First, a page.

The British Parliament could soon review a petition calling for U.S. presidential candidate and former reality TV star Donald Trump to be barred from entering the country on grounds that he has violated the U.K.'s laws against hateful and defamatory speech.
The Independent reported that a petition begun by Suzanne Kelly from Aberdeen, Scotland must gather 100,000 signatures before it can be taken up for debate by the House of Commons.
This is not Kelly's first run-in with the real estate tycoon. She led a 2013 effort to block Trump's proposed construction on "the greatest golf course in the world" at Scotland's historic Menie Estate. Kelly raised serious concerns about the development project's environmental impact.
Plans for Menie Estate are still tied up in court, with Trump angrily opposing a planned wind turbine farm off the Aberdeen coast. The 11 green energy wind turbines, says the mogul, will "spoil the view."
Kelly's current petition against Trump, who has roiled racist tensions in the U.S. with his remarks about Latino immigrants and people of color. Some in Britain believe that the newly minted politician's remarks are dangerously racist.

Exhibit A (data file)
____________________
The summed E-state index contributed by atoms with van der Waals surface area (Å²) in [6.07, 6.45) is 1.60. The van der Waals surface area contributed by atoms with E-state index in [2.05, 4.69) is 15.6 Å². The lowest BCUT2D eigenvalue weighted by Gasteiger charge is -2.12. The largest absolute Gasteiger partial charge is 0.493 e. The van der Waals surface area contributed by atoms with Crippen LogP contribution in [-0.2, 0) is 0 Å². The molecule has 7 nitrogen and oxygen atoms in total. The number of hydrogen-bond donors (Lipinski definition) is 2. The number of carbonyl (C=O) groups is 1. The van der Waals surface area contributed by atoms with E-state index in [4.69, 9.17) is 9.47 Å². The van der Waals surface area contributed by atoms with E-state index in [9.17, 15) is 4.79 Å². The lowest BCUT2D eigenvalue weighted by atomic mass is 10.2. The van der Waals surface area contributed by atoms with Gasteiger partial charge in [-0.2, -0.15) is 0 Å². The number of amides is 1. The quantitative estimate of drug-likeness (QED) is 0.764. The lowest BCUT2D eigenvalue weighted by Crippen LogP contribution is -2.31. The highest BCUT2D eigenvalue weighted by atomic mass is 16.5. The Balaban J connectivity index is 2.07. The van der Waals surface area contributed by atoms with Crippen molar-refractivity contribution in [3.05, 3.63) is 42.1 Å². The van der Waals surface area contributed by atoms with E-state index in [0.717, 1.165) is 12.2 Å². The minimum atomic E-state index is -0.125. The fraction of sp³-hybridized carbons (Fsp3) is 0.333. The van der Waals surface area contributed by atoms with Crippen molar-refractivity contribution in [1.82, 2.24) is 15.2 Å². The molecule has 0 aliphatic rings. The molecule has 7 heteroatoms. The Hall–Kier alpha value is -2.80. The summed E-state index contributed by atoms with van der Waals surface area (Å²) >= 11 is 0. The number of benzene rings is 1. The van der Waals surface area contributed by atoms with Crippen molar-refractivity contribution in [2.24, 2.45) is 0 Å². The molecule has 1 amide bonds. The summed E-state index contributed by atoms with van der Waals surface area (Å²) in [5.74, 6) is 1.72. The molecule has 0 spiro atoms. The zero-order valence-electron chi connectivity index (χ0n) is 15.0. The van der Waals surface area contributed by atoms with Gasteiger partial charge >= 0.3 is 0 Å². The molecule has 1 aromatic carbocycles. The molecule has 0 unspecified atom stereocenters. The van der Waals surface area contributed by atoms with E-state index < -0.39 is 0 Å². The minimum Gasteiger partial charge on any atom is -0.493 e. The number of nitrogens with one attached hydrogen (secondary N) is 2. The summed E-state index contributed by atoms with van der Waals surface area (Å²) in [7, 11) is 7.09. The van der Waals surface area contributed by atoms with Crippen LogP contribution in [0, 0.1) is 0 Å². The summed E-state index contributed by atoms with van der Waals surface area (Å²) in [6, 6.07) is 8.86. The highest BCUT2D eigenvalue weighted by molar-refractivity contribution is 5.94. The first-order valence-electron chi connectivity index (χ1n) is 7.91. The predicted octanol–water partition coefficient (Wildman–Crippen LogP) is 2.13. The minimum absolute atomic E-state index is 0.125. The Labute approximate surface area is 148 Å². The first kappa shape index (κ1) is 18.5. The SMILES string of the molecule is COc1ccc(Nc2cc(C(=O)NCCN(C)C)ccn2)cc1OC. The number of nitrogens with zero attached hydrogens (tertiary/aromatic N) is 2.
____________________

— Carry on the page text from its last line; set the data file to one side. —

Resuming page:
The petition to block him from entering the country reads, in part:
The signatories believe Donald J Trump should be banned from UK entry for his continued, unrepentant hate speech and unacceptable behaviour. His unacceptable behaviour is well documented, and we feel it foments racial, religious and nationalistic intolerance which should not be welcome in the UK.
The UK has banned entry to many individuals for hate speech. This same principle should apply to Donald J Trump. We cannot see how the United Kingdom can condone his entry to the country when many people have been barred for less.
Furthermore, some British politicians like Scottish National Party defense head Brendan O'Hara are attempting to have Trump's access to nuclear weapons preemptively curtailed should he win the Republican nomination for 2016.
O'Hara is spearheading an effort to end the U.K.'s nuclear missile program on the grounds that it will inevitably be an American president and not a British official who gives the order to fire the weapons.
"The UK's independent nuclear deterrent isn't, I believe, all that independent," O'Hara said in Parliament last week. "In reality, it will be an American commander-in-chief who will ultimately decide, and in 18 months time that commander-in-chief could be President Donald Trump."